Breach of contract is a legal cause of action and a type of civil wrong, in which a binding agreement or bargained-for exchange is not honored by one or more of the parties to the contract by non-performance or interference with the other party’s performance. Breach occurs when a party to a contract fails to fulfill its obligation(s), whether partially or wholly, as described in the contract, or communicates an intent to fail the obligation or otherwise appears not to be able to perform its obligation under the contract. Where there is breach of contract, the resulting damages will have to be paid by the party breaching the contract to the aggrieved party.
If a contract is rescinded, parties are legally allowed to undo the work unless doing so would directly charge the other party at that exact time.
It is important to bear in mind that contract law is not the same from country to country. Each country has its own independent, free standing law of contract. Therefore, it makes sense to examine the laws of the country to which the contract is governed before deciding how the law of contract (of that country) applies to any particular contractual relationship.
A breach of contract is a material non-compliance with the terms of a legally binding contract.
Enforcement of contracts is a necessary part of any legally binding contract: each party expects to obtain the benefit of the deal agreed by the contract.
If a party doesn’t receive the benefit of the contract by reason of the other party’s breach, the innocent party has a legal right to recover compensation for their loss in damages.
Business agreements are the centrepiece of commerce. Without contracts, there is no business.
It pays to know how they work, and when they’re breached.
What is a Breach of Contract?
Each party to a contract is entitled to perfect performance of the terms of the contract by the other party.
A party will be in breach of the contract – or break the contract – when they fail to perfectly perform one of the warranties, conditions or innominate terms (ie the terms of the contract) they have promised to perform.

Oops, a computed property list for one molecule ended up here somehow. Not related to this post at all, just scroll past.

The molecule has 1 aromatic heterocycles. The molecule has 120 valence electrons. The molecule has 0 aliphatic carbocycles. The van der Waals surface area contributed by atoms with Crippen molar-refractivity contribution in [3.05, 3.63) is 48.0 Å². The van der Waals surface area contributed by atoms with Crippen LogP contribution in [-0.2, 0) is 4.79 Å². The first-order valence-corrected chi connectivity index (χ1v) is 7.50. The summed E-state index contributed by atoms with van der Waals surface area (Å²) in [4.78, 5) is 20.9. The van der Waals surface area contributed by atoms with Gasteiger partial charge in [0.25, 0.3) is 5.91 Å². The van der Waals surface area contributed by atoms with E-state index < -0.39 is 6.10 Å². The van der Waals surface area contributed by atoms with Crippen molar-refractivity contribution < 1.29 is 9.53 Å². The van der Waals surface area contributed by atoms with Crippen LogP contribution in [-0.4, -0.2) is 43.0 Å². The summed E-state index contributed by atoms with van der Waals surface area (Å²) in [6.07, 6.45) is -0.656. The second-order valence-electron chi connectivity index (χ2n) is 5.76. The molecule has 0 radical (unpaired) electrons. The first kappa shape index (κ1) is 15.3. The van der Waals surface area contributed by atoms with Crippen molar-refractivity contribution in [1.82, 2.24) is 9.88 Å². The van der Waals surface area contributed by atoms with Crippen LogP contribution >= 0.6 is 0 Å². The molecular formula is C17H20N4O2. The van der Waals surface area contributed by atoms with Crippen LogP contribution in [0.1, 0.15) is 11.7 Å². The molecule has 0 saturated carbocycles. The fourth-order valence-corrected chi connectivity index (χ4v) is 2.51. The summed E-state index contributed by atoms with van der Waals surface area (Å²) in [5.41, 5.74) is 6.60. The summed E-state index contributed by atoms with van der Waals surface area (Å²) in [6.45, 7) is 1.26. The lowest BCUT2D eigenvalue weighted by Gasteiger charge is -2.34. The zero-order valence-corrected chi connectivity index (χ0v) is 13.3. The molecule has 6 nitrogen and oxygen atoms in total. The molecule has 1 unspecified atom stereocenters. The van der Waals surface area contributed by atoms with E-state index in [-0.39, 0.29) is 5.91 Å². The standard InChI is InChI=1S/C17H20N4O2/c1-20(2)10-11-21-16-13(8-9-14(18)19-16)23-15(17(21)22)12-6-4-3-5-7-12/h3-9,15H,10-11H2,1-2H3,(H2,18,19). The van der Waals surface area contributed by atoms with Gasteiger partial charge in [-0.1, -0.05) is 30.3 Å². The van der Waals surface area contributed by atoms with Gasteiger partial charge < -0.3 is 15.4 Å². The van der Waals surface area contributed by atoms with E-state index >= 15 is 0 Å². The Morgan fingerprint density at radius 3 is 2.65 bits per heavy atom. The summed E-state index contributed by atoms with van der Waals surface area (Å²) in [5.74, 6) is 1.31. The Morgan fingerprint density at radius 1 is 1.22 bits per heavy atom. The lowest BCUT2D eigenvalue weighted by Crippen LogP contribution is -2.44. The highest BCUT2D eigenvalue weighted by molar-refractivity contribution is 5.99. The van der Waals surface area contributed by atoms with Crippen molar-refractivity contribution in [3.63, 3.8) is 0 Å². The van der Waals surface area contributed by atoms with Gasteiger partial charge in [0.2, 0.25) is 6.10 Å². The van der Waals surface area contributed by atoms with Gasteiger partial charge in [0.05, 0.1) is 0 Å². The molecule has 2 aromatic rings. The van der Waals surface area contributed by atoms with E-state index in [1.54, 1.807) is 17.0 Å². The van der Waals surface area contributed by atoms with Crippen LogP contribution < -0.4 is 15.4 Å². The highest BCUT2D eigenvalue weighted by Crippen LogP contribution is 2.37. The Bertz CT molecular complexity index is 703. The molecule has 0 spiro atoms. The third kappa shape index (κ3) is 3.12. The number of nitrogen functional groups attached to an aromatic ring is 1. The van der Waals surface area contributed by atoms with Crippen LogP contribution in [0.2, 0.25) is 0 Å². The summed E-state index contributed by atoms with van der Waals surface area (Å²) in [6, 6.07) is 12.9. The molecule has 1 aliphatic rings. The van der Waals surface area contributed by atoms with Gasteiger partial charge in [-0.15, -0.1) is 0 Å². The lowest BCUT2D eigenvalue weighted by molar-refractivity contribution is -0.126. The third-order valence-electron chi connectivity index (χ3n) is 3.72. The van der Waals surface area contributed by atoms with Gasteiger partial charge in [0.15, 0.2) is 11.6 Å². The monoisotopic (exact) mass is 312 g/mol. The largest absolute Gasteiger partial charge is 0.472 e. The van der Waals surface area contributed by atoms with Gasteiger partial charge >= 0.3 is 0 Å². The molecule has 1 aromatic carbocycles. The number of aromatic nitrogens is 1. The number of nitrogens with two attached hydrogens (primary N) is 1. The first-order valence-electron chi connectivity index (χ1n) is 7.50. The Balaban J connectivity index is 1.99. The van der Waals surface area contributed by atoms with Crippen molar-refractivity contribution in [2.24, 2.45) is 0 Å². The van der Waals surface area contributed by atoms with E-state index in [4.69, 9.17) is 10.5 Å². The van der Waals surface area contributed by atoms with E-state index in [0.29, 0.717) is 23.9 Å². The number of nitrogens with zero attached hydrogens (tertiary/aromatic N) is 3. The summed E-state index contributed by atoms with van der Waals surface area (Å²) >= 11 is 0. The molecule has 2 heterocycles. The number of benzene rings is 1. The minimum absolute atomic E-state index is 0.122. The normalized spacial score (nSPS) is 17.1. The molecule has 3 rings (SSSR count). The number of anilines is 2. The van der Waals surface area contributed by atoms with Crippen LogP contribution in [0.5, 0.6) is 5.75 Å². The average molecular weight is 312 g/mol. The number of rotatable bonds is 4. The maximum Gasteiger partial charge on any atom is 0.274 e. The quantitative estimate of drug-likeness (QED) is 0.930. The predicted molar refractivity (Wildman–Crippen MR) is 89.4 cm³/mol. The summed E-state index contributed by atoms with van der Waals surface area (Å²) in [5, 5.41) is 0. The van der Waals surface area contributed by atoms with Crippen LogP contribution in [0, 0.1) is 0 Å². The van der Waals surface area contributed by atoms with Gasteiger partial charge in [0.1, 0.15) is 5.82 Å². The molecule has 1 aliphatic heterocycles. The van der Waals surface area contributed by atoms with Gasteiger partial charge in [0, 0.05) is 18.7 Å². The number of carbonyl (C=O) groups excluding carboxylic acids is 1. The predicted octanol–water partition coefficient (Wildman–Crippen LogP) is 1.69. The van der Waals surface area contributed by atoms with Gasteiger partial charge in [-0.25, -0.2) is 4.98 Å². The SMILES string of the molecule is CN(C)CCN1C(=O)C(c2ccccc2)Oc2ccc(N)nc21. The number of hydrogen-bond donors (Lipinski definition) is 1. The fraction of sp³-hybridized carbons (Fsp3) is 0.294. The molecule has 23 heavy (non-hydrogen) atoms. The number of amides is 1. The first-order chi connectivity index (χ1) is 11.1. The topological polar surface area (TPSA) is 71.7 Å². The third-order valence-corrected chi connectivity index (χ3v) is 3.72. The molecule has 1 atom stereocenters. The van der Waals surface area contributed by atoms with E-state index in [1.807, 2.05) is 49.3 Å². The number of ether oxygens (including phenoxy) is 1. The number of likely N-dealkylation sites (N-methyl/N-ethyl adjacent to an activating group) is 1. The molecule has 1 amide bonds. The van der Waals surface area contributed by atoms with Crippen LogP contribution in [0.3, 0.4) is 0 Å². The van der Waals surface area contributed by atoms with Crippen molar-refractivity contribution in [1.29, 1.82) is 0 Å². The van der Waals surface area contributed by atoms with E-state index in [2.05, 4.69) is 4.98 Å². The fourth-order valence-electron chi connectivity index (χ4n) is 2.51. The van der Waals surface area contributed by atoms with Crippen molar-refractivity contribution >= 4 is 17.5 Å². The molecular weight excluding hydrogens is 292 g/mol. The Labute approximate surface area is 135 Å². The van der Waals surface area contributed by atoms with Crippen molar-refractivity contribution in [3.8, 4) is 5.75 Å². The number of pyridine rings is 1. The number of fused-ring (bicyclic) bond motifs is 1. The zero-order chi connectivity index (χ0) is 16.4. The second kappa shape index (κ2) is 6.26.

The most common forms of breaches of contract are:
- defective performance: where the contract is partly performed but not to the standard required by the contract
- delayed performance: where a party does not perform on time, in accordance with the time frames required by the contract
- complete non-performance: a party does not do anything to perform the contract.
The consequences of a breach of contract depends upon the type of term which has been broken.
Breach of Contract Claims
There are a whole lot of moving parts when it comes to suing for breach of contract claims.
You have to set out the claim out in the particulars of claim, and prove the facts giving rise to the breach on the balance of probabilities to obtain a remedy.
When suing for breach of contract, there are several steps to go through to prepare the particulars of claim to include the essential ingredients and make out a cause of action for breach.
When you’re on the other side – in breach of contract and receiving threats of litigation – taking advantage of mistakes by your counterpart can be fatal to their claim. The windows of opportunity usually don’t last long.
It’s actually quite easy to mess up a perfectly good legal claim for damages for breach of contract. Some businesses breaching contracts and leaving the innocent party in the lurch count on it.
In a clear-cut, indefensible case, a summary judgment application might be warranted. If a claim is not defended, default judgment is available to get judgment quickly. In either case, the claimant can move onto enforcement quickly.
Remedies for Breach of Contract
In contract law, a breach of contract gives rise to a cause of action where the innocent party has:
- a right to monetary compensation, that is, damages for failures to perform the contract
- if it’s serious enough, the right to terminate the contract
- in some cases, may obtain specific performance of the contract, or an injunction to restrain further breaches of contract.
Even then though, the terms of a contract can seriously limit or expand the rights of an innocent party to damages and the other remedies which might be available.
When that happens, remedies that:
- would have been available are excluded, and
- might not have been available are accessible to the innocent party.
The consequences of a breach and the consequences of termination are quite different things. The consequences of a breach depends on the terms of contract itself and what the innocent party does when there is a breach of contract.
Breach of Contract Claims: How it Works
- What are the Elements of a Breach of Contract?
- express contracts and implied contracts
- express terms and implied terms
- Types of Terms of Contracts
- Consequences of Breach of Contract: What Happens?
- Repudiatory Breach
- Anticipatory Repudiatory Breach
- Assessing Repudiatory Breach
- What happens after a Repudiatory Breach?
- Affirmation and Repudiatory Breaches
- Consequences of Affirmation
- Consequences of Termination in contract law
- Alternatives to Repudiatory Breach
- Material Breach
- Fundamental Breach
- Substantial Breach
- Serious Breach
- What about “any breach” of contract?
- What if there’s no termination clause at all?
- Illegal Contracts v Breach of Contract